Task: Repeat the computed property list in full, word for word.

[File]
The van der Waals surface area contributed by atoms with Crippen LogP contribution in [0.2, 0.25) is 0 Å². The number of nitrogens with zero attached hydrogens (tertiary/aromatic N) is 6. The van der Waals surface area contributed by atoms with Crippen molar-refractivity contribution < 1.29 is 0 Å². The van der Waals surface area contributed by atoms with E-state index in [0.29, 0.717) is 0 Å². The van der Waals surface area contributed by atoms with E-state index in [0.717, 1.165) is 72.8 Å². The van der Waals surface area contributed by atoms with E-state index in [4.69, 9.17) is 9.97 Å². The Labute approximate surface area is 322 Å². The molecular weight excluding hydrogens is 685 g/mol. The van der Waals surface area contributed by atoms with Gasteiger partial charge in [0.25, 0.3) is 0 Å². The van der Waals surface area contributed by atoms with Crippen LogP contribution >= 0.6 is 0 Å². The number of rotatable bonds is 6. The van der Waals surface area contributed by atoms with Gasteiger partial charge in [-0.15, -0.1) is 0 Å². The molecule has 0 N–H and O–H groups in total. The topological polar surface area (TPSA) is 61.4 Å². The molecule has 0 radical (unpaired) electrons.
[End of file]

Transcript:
The van der Waals surface area contributed by atoms with Crippen LogP contribution in [0.2, 0.25) is 0 Å². The number of nitrogens with zero attached hydrogens (tertiary/aromatic N) is 6. The van der Waals surface area contributed by atoms with Crippen molar-refractivity contribution < 1.29 is 0 Å². The van der Waals surface area contributed by atoms with E-state index in [0.29, 0.717) is 0 Å². The van der Waals surface area contributed by atoms with E-state index in [0.717, 1.165) is 72.8 Å². The van der Waals surface area contributed by atoms with E-state index in [4.69, 9.17) is 9.97 Å². The Labute approximate surface area is 322 Å². The molecular weight excluding hydrogens is 685 g/mol. The van der Waals surface area contributed by atoms with Gasteiger partial charge in [0.25, 0.3) is 0 Å². The van der Waals surface area contributed by atoms with Crippen LogP contribution >= 0.6 is 0 Å². The number of rotatable bonds is 6. The van der Waals surface area contributed by atoms with Gasteiger partial charge in [-0.15, -0.1) is 0 Å². The molecule has 0 N–H and O–H groups in total. The topological polar surface area (TPSA) is 61.4 Å². The molecule has 0 radical (unpaired) electrons.